It’s difficult to believe, as I sit here at my table with a cup of coffee, looking out the window at a beautiful Colorado autumn morning, that the fate of our country so completely depends upon what happens today. Millions of people I’ve never met, millions of people they have never met, are deciding the course of our collective future.
So many dark, fearful, absurd things have been said these last two years – mostly by Donald Trump and the Republican Party which he has taken hostage – and so many frightening and violent things have been done – especially over the last several weeks, by aggrieved white men who have been stirred to action by the faux-angry rhetoric of Trump. In 2012, at the Republican National Convention, Sen. Lindsey Graham of South Carolina said of the Republican Party, “The demographics race we’re losing badly. We’re not generating enough angry white guys to stay in business for the long term.” In Donald Trump’s Republican Party, that no longer seems to be a problem.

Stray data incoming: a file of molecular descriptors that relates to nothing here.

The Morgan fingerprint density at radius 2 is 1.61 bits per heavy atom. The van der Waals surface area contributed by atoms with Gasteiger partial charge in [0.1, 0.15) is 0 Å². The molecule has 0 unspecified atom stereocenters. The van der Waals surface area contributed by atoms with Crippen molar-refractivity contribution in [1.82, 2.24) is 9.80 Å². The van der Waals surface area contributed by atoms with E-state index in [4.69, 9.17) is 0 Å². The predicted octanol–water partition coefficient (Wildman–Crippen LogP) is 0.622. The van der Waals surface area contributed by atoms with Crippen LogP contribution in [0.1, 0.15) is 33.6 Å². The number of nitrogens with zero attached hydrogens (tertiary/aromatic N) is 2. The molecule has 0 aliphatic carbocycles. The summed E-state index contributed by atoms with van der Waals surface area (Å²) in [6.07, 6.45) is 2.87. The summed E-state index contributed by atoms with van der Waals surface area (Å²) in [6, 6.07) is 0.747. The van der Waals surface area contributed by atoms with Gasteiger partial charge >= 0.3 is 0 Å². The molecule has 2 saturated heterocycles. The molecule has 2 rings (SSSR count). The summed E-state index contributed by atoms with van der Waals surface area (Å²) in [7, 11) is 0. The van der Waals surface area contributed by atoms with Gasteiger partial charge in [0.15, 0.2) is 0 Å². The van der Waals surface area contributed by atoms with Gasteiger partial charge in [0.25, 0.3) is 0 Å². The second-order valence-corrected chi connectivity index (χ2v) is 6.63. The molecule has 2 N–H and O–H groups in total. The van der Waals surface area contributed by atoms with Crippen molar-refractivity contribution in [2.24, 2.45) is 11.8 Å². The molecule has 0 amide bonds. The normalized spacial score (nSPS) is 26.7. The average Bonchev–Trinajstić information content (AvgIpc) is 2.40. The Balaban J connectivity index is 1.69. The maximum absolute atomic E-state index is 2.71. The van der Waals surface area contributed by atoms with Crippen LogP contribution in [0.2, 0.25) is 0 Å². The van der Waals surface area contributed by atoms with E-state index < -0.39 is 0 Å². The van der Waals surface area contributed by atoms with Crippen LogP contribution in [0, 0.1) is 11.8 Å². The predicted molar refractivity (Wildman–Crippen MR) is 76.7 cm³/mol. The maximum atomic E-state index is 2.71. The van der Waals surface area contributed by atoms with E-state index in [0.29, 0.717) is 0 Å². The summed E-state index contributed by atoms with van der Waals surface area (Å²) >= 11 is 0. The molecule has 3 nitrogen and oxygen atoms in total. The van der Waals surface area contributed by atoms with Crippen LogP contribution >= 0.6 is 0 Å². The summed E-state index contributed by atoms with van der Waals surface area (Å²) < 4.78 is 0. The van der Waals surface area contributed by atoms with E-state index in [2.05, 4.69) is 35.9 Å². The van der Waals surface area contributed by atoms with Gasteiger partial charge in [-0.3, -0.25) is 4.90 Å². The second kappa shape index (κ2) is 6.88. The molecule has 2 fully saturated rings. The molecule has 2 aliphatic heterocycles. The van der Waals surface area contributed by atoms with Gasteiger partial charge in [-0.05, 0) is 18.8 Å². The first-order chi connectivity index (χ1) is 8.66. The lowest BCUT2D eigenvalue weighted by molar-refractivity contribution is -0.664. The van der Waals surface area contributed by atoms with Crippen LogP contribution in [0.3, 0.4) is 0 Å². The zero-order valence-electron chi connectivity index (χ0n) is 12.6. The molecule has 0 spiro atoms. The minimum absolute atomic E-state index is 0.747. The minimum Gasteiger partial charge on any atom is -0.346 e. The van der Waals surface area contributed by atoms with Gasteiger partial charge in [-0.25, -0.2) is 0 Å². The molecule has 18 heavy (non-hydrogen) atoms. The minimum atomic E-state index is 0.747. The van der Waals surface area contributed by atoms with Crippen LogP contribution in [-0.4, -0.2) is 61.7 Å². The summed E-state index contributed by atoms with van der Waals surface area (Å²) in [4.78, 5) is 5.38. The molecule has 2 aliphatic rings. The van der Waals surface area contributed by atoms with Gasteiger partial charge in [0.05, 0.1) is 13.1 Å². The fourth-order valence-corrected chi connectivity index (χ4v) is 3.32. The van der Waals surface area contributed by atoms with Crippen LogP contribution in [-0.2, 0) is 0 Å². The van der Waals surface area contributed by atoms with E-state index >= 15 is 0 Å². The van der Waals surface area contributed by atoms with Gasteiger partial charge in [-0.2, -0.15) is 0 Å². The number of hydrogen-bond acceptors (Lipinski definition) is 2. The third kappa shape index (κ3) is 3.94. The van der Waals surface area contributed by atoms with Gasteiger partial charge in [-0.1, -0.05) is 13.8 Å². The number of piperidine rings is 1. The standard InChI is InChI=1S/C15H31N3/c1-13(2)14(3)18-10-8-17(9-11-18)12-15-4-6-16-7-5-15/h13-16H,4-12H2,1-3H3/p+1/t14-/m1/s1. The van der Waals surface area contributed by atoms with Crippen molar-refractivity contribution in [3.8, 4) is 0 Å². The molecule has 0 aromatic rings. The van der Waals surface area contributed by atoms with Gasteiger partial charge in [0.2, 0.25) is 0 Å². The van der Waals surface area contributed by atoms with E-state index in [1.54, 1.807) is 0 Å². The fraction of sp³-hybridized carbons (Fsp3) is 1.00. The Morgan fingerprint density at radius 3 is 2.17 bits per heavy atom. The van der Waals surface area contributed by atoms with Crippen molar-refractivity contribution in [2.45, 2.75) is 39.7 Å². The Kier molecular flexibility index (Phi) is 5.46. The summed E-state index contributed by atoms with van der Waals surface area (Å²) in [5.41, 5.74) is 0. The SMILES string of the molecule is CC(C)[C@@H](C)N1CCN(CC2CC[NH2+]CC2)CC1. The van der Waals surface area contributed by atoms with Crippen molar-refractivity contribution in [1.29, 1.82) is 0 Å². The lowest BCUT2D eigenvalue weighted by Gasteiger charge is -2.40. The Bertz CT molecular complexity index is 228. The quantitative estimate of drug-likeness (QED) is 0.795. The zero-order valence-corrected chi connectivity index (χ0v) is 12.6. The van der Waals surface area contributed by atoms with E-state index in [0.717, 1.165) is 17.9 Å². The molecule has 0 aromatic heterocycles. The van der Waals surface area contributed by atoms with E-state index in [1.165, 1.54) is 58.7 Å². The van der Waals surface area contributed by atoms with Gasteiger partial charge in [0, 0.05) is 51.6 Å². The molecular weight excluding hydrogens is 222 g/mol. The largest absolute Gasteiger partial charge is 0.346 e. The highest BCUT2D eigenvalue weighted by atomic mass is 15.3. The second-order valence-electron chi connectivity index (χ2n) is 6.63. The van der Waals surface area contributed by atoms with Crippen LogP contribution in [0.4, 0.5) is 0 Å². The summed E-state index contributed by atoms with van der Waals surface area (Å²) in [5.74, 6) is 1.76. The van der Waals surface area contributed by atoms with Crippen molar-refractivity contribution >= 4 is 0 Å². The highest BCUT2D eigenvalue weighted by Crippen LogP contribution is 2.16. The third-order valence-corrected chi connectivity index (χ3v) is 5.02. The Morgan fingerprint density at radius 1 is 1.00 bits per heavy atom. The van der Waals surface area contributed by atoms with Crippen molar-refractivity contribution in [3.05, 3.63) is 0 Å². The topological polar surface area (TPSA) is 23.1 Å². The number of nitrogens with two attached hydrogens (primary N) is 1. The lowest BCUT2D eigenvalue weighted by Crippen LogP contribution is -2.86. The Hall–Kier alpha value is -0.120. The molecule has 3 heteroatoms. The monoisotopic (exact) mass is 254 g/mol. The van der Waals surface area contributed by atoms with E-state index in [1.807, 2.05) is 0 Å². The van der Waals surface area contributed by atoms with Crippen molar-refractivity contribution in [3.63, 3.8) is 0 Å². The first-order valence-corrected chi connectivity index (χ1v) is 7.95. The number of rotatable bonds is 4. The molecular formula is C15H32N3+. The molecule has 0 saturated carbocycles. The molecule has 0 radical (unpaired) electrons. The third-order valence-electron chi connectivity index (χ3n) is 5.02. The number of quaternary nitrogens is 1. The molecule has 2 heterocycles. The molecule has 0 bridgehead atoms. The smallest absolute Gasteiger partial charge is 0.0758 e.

The results of today’s elections in cities and counties and states across the country will not just be about what kind of country we want America to be. It will, in fact and deed, be about what kind of country we think it has become, especially over the last two years.
Only the most innocent among us would believe that racism, xenophobia, and misogyny have, like small pox, been eradicated from America. Those behaviors, those fearful attitudes about life, have always been among us, but not in a long time have they gained such prominence, nor such overt encouragement from a president of the United States. Past occupants of 1600 Pennsylvania Avenue have generally at least pretended to being president of all the people. Trump, who is so good at lying about everything else, doesn’t even make an effort to pretend. He’s quite happily and openly president of a minority of our fellow citizens. The question we face this morning, a question that will be answered tonight, is what the rest of us think about Trumpism and whether we want to continue living in its ever-deepening shadow.